So, NRDC is influencing policy, per the paper of record. With that in mind, now consider NRDC’s political exertions.
In 2003, NRDC started a 501c(4) advocacy group, NRDC Action Fund, to “work to educate and mobilize voters…” To date, most of its influence has been wielded behind the scenes. Although it dabbled in ad hominem attacks, ad hoc polling,and other political tricks during the last election cycle, “NRDC Action Fund primarily operated by encouraging its donors to donate directly to candidates or environmental advocacy groups,” according to an April article by the Washington Post’s controversial Juliet Eilperin.
Now, NRDC’s “c4,” as such groups are colloquially known inside the beltway, is taking on a more conspicuous role. Reports the Posts’s Eilperin:
The League of Conservation Voters and the Natural Resources Defense Council Action Fund are starting LeadingGreen, a collaboration that will steer donations to federal candidates and enlist the help of major donors in lobbying elected officials…”It underscores the fact we need more environmental money in politics, and we need more environmental donors doing advocacy to make sure politicians understand they feel strongly about these issues, and that’s what the new alliance is all about,” Karpinski said in an interview.” [money quote formatted]*
Political spending by special interests is but one manifestation of a phenomenon known as “regulatory capture” by those special interest of regulatory agencies. Another is the existence of a “revolving door” between special interests and agencies; to this end, NRDC is well represented at the EPA among political appointees. The spoils of regulatory capture include policy-making prerogatives of the sort described in the aforementioned New York Times article about the NRDC’ “blueprint.”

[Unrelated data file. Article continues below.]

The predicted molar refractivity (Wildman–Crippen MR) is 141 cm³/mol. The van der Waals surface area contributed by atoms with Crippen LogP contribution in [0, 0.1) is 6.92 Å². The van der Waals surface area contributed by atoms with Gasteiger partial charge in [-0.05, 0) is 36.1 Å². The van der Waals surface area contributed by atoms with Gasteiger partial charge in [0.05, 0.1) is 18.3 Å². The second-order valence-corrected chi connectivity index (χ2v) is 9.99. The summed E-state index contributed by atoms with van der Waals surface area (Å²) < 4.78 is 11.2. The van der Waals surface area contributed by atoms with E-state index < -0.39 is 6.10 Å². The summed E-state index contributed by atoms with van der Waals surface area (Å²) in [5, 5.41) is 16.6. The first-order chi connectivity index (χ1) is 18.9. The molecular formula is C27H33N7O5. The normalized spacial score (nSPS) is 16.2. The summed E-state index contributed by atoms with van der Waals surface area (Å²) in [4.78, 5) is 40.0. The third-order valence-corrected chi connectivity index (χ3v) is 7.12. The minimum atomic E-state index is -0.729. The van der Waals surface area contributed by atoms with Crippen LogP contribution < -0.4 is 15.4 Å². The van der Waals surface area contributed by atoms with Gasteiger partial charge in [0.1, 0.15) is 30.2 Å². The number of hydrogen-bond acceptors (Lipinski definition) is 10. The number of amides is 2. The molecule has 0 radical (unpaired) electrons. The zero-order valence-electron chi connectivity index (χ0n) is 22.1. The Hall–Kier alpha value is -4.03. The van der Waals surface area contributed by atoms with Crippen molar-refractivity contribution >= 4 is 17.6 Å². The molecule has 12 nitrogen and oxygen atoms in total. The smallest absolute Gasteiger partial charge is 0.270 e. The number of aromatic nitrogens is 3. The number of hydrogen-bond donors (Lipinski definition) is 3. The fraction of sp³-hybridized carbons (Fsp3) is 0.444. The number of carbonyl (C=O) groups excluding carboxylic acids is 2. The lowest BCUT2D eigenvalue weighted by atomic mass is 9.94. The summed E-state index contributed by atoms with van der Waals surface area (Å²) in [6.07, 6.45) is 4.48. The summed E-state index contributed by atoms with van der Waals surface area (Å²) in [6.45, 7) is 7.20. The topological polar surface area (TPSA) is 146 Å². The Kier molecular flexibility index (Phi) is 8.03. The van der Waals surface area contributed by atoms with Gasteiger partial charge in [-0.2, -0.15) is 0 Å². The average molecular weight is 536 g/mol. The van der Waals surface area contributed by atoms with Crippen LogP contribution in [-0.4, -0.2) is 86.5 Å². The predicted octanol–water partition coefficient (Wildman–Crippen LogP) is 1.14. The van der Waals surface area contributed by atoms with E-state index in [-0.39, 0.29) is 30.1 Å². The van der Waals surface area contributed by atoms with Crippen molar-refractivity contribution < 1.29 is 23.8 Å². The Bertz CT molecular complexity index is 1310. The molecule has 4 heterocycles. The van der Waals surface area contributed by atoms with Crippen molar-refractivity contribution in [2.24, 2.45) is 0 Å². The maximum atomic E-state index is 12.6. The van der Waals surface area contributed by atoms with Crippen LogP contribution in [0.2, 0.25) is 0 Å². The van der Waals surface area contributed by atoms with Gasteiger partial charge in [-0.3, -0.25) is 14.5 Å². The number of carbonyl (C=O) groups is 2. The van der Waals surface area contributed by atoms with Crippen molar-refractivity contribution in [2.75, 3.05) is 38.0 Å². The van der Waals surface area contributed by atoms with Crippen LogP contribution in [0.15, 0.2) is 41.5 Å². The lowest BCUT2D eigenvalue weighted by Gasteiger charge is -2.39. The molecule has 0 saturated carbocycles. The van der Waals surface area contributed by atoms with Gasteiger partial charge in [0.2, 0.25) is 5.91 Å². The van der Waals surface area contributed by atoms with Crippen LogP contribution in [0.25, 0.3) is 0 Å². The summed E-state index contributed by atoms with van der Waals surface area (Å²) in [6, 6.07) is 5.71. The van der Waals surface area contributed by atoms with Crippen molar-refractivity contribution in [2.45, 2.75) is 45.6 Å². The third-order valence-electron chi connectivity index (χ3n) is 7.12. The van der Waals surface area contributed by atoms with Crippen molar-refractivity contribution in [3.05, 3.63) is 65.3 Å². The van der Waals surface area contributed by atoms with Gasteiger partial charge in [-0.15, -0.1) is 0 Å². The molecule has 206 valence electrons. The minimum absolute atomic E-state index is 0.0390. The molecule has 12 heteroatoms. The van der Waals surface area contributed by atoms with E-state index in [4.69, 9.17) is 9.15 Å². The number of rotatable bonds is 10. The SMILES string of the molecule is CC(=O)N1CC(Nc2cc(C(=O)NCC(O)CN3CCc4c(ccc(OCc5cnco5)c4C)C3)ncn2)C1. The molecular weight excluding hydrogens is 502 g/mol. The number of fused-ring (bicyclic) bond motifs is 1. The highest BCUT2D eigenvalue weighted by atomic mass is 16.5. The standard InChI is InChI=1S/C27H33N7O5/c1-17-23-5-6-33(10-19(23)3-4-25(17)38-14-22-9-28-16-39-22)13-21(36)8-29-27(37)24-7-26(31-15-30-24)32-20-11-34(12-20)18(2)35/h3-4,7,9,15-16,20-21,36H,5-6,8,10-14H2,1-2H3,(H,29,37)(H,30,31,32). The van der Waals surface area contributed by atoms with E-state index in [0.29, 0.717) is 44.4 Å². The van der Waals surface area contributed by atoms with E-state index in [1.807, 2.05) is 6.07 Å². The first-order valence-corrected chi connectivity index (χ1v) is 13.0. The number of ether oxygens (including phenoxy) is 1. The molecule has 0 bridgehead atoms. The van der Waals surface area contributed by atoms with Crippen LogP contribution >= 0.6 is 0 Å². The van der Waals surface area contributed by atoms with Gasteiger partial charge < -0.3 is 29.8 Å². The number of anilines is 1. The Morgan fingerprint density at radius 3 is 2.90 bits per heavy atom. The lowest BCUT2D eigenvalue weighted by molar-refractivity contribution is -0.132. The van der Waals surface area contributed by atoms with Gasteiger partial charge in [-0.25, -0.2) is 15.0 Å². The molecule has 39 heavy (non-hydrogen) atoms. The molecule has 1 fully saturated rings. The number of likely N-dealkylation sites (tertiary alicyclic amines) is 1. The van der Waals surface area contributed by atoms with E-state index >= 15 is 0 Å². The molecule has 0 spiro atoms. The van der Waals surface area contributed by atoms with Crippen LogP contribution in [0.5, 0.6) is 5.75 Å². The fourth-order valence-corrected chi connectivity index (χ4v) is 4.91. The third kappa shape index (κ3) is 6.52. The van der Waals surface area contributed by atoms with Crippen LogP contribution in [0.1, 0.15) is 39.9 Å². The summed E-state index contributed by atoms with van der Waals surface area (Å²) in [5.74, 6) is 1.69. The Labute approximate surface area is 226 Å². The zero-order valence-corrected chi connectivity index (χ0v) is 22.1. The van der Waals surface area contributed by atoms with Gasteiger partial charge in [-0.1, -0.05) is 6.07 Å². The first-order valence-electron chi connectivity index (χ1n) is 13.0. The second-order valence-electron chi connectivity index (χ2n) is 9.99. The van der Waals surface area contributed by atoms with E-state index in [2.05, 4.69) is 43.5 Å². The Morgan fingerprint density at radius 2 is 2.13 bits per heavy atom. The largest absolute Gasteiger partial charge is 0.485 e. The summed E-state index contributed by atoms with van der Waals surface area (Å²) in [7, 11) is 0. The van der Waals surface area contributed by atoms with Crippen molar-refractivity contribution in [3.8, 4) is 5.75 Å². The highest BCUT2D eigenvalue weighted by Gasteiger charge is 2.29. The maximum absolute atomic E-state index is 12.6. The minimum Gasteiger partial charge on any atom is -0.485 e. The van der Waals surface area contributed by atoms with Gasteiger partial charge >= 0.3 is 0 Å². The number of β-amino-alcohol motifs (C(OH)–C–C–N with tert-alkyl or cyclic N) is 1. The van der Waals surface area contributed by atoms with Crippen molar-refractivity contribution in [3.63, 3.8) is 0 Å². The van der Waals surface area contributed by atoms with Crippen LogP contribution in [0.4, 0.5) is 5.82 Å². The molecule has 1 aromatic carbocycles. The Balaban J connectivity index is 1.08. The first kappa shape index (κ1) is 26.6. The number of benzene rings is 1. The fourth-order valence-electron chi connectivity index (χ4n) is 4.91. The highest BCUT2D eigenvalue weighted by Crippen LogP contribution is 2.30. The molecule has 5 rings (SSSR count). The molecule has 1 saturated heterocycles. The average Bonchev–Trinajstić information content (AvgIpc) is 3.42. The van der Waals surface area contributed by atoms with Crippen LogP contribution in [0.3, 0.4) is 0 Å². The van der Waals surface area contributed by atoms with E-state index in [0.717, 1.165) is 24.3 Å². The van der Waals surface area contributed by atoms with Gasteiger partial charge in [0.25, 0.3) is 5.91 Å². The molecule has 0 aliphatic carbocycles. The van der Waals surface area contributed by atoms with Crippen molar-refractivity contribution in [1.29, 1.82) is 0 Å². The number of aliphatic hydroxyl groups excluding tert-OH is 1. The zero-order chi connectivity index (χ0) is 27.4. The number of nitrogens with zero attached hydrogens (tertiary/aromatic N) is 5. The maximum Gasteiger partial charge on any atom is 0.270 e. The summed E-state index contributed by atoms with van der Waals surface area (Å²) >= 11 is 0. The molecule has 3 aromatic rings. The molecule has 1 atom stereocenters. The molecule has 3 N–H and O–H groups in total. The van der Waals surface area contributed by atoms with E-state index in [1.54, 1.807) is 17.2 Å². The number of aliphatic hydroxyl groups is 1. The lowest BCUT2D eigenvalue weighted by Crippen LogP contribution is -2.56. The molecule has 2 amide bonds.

In the 1970s, there was widespread belief that industry had captured New Deal-era regulatory agencies, resulting in lax oversight. Today, the nature of regulatory capture is different, at least it is at the EPA. There, environmental special interests have captured the agency in order to co-opt state power in the persecution of industrial foes. The result is mindless, industry-specific regulations, like the Clean Power Plan, Utility MACT, Regional Haze, and many more.
- For more on the actual policy ramifications of present day regulatory capture at the EPA, see this post: “Yes, America, There Is a War on Coal.”
- For more on regulatory capture, see this article, penned by yours truly: “Deadline Citizen Suits: An Idea Whose Time Has Expired”
*I’d be remiss if I failed to give mention to the political contributions of the Sierra Club to the Obama Administration in particular. On Sierra Club’s Politics & Elections webpage, the organization boasts of how, “Working closely with Obama for America, we recruited more than 12,000 members to join Environmentalists for Obama, to participate in “Get Out the Vote” (GOTV) shifts on Election Day, and to plug into the Obama campaign dashboard to make over 30,000 phone calls…It worked. On November 9, the Obama campaign acknowledged our contribution this cycle, stating the Club was “an integral part of (the) win.” Sierra Club is no less well represented at the EPA than is the NRDC.